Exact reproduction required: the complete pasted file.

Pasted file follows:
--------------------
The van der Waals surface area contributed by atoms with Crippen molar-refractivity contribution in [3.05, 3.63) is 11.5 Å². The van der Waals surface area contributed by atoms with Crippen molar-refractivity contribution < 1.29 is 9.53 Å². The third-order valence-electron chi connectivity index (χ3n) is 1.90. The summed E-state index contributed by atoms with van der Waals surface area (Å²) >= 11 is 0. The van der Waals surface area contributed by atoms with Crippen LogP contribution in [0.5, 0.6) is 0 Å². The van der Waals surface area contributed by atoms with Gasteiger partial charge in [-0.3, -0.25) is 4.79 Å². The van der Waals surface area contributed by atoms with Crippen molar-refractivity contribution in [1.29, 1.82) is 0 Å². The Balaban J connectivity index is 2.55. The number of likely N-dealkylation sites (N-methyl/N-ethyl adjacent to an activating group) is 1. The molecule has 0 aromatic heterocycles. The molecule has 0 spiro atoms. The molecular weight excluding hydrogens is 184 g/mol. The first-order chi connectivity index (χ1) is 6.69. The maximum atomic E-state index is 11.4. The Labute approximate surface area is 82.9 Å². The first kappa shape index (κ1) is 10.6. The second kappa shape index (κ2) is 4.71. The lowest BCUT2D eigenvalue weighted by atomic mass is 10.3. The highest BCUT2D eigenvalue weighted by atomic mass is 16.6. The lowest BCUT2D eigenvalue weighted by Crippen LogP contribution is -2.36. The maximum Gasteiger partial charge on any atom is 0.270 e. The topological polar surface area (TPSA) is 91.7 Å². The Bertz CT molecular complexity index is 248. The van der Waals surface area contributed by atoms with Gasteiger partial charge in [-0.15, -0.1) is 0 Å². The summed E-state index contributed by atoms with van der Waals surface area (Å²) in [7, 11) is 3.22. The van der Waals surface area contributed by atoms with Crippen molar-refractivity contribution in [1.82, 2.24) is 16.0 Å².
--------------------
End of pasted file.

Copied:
The van der Waals surface area contributed by atoms with Crippen molar-refractivity contribution in [3.05, 3.63) is 11.5 Å². The van der Waals surface area contributed by atoms with Crippen molar-refractivity contribution < 1.29 is 9.53 Å². The third-order valence-electron chi connectivity index (χ3n) is 1.90. The summed E-state index contributed by atoms with van der Waals surface area (Å²) >= 11 is 0. The van der Waals surface area contributed by atoms with Crippen LogP contribution in [0.5, 0.6) is 0 Å². The van der Waals surface area contributed by atoms with Gasteiger partial charge in [-0.3, -0.25) is 4.79 Å². The van der Waals surface area contributed by atoms with Crippen molar-refractivity contribution in [1.29, 1.82) is 0 Å². The Balaban J connectivity index is 2.55. The number of likely N-dealkylation sites (N-methyl/N-ethyl adjacent to an activating group) is 1. The molecule has 0 aromatic heterocycles. The molecule has 0 spiro atoms. The molecular weight excluding hydrogens is 184 g/mol. The first-order chi connectivity index (χ1) is 6.69. The maximum atomic E-state index is 11.4. The Labute approximate surface area is 82.9 Å². The first kappa shape index (κ1) is 10.6. The second kappa shape index (κ2) is 4.71. The lowest BCUT2D eigenvalue weighted by atomic mass is 10.3. The highest BCUT2D eigenvalue weighted by atomic mass is 16.6. The lowest BCUT2D eigenvalue weighted by Crippen LogP contribution is -2.36. The maximum Gasteiger partial charge on any atom is 0.270 e. The topological polar surface area (TPSA) is 91.7 Å². The Bertz CT molecular complexity index is 248. The van der Waals surface area contributed by atoms with Gasteiger partial charge in [-0.15, -0.1) is 0 Å². The summed E-state index contributed by atoms with van der Waals surface area (Å²) in [7, 11) is 3.22. The van der Waals surface area contributed by atoms with Crippen molar-refractivity contribution in [1.82, 2.24) is 16.0 Å².